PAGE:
CLAIM OF PRIORITY
- NOTICE OF CO-PENDING APPLICATION
This application is a Continuation-In-Part of co-pending application Ser. No. 09/513,010, filed Feb. 25, 2000, titled “Multiple Network Fault Tolerance via Redundant Network Control” (Atty. Docket No. 256.044US1, Honeywell docket H16-26156), and claims priority therefrom. Application Ser. No. 09/513,010 is incorporated herein by reference.
FIELD OF THE INVENTION
This application is also related to co-pending application Ser. No. 09/522,702, filed Mar. 10, 2000, titled “Non-Fault Tolerant Nodes in a Multiple Fault Tolerant Network (Atty. Docket No. 256.045US1, Honeywell docket H16-26157), which application is incorporated by reference.
- BACKGROUND OF THE INVENTION
The invention relates generally to computer networks, and more specifically to a method and apparatus providing communication between network nodes via one or more intermediate nodes in a fault-tolerant network.
Computer networks have become increasingly important to communication and productivity in environments where computers are utilized for work. Electronic mail has in many situations replaced paper mail and faxes as a means of distribution of information, and the availability of vast amounts of information on the Internet has become an invaluable resource both for many work-related and personal tasks. The ability to exchange data over computer networks also enables sharing of computer resources such as printers in a work environment, and enables centralized network-based management of the networked computers.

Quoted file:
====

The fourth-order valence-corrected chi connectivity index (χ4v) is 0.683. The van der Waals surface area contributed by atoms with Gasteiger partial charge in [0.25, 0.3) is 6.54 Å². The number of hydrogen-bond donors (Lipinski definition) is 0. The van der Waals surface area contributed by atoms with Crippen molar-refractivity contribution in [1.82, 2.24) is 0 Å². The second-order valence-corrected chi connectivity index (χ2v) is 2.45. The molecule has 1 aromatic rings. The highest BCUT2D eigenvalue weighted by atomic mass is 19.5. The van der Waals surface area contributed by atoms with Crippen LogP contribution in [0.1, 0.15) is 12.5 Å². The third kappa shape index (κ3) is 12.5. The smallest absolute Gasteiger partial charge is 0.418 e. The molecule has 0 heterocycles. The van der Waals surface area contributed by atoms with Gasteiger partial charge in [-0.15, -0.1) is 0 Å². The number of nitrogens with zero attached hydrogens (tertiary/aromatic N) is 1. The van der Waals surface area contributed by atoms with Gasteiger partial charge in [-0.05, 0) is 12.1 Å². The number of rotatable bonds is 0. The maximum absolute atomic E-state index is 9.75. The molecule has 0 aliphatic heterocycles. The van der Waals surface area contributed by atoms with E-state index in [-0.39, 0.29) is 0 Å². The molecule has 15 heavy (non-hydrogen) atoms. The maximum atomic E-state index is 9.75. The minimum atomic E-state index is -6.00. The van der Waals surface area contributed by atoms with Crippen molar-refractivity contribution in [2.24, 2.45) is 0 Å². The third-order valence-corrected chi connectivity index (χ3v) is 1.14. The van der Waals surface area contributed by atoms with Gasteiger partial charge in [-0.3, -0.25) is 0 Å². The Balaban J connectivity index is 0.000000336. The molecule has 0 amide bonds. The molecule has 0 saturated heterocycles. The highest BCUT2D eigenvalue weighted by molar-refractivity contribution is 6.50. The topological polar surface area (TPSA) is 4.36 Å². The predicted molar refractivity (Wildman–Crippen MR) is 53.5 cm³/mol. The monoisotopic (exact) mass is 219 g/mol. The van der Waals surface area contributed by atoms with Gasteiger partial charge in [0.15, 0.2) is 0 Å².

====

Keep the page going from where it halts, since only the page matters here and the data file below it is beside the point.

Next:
For example, an office worker's personal computer may run software that is installed and updated automatically via a network, and that generates data that is printed to a networked printer shared by people in several different offices. The network may be used to inventory the software and hardware installed in each personal computer, greatly simplifying the task of inventory management. Also, the software and hardware configuration of each computer may be managed via the network, making the task of user support easier in a networked environment.
Networked computers also typically are connected to one or more network servers that provide data and resources to the networked computers. For example, a server may store a number of software applications that can be executed by the networked computers, or may store a database of data that can be accessed and utilized by the networked computers. The network servers typically also manage access to certain networked devices such as printers, which can be utilized by any of the networked computers. Also, a server may facilitate exchange of data such as e-mail or other similar services between the networked computers.